Welcome to An Examined Life. Occassionally I delude myself into thinking that I understand some part of my life (or life in general) and I thought it might be a hoot to share those thoughts with whomever happens to stumble across this. I hope you find something enjoyable here. If I'm really lucky, I'll make you stop and think for a moment.

Sunday, September 17, 2017

Five Years

There’s a pair of his shoes in the garage.
They’re black
So you couldn’t see the soot on them when I brought them home
It’s been five years now
Something white has begun to appear on the surface
But I still don’t know what to do with them

There’s a bag of his underwear in my closet
Most of his clothes went to Goodwill
He got a lot of clothes from thrift shops
So I think he’d appreciate that
But Goodwill doesn’t take underwear
And it didn’t feel right to just throw them away
And I still don’t know what to do with them

Soot was everywhere
On everything
It came home with me when I brought his things home
It got on my hands and on my clothes
And it took six washings to get it out of his clothes
Traces of it still linger
In the garage on the shoes and the jacket hanging there
And I can still smell it on warm days
It’s been five years and it is still there
And all it takes is a line in a TV show
Or a phrase in a song
And I can feel it
On my hands
In my heart
In my failure

Monday, July 24, 2017

Happy Birthday, Amelia

Amelia Earhart was born 120 years ago today.

This entry can trace its origins to thoughts I was having right after the events of 9/11. The word “hero” was used a lot then and it still seems to be used more than I remember it being used before 2001. At the time, the term hero was used – rightly so, I think – for the first responders. Since then, anyone who does anything even remotely remarkable seems to be a hero. I’ve even see the word hero applied to dogs (see http://www.herodogawards.org/) and cats (http://www.pawnation.com/2012/08/15/hero-cat-alarm-clocks/). As one who studies human cognitive abilities that really bugs me, but I digress. Back in 2001 I began thinking about heroes and, when I did, three names consistently came to mind: Jean Luc Picard (captain of the Starship Enterprise, played by Patrick Stewart), Jimmy Brock (the sheriff in the series Picket Fences, played by Tom Skerritt), and Sam Beckett (the time traveler in the series Quantum Leap, played by Scott Backula). It troubled me that my heroes are all seemed to be fictional characters.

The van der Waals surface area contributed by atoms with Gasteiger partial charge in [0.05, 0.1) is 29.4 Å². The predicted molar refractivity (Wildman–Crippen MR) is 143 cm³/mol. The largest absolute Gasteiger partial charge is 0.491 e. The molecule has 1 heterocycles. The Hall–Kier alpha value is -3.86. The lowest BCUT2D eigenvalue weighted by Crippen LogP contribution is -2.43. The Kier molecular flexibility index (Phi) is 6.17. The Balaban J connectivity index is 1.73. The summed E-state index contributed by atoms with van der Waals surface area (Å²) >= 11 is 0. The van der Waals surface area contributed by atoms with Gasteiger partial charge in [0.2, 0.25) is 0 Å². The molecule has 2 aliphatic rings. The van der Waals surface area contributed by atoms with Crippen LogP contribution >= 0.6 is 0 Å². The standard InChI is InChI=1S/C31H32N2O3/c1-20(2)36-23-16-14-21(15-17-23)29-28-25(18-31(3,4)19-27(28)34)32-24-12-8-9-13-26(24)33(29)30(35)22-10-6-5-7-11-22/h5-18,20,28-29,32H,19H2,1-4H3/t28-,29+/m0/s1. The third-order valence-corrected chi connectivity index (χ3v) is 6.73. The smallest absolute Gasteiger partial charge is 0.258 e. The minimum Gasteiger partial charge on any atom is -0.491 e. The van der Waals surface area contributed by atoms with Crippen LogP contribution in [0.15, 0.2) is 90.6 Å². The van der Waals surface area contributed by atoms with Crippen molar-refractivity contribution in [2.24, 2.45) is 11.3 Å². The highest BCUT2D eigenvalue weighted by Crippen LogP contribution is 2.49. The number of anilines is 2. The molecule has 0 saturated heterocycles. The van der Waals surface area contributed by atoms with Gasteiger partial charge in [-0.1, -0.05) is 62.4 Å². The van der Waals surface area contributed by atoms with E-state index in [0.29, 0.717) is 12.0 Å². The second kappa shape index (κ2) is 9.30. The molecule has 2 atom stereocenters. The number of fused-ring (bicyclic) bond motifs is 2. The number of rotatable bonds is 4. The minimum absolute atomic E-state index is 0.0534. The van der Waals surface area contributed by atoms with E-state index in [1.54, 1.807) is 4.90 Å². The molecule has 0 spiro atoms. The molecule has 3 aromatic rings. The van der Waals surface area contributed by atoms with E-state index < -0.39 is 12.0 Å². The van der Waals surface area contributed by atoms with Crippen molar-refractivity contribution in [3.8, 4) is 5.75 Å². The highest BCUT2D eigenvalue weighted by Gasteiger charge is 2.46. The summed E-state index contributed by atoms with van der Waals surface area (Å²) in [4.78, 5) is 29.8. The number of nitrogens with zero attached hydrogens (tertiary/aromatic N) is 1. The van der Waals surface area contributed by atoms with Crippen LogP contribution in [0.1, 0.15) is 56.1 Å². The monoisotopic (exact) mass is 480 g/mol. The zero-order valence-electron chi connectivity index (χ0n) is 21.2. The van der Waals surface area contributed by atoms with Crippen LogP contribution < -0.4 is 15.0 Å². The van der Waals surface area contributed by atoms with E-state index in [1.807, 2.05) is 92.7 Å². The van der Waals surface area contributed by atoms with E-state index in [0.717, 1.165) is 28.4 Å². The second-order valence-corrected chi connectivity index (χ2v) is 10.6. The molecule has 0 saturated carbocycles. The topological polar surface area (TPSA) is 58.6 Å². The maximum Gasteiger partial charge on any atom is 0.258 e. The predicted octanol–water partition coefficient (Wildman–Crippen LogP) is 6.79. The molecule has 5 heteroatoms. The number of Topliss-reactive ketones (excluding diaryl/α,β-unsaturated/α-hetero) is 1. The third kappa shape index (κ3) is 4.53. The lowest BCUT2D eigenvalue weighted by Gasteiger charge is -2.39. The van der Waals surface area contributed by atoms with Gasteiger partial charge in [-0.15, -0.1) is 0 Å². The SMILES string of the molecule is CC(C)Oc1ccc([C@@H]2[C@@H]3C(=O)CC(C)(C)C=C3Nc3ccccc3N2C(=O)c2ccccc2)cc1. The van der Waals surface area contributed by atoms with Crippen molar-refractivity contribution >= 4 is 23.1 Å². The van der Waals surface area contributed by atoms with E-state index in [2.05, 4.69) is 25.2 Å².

For a while I flirted with the idea of investigating – as a psychologist – what made people call other people heroes. I did a quick search of the psychological literature and came up with very little. As I recall, the little I did find referred to Jung, which seemed like a colossal waste of time (don’t get me started on Jung – or Freud – I’m on a roll here).

I did a little searching online, as well. The word hero is believed to come from a Greek word that meant “protector” or “defender” and is a cognate of a Latin verb which means “to preserve whole.” Overall, the meaning seems to be “protector” and that certainly applies to first responders. It also applies to my fictional character heroes; they can all be seen as protectors. Larger than life, but protectors. They were characters that I could aspire to be like.

But, they’re fictional and that still bothered me. There were real people who I admire and who I, to the small extent that I can, endeavor to emulate. Harry Chapin and Pete Seeger are two musicians I admire. Alan Boneau, Bob Holt, and Jay Wilson are teachers who inspire my teaching. John Lipp taught me a lot about how to be a leader. But I don’t think of them as heroes.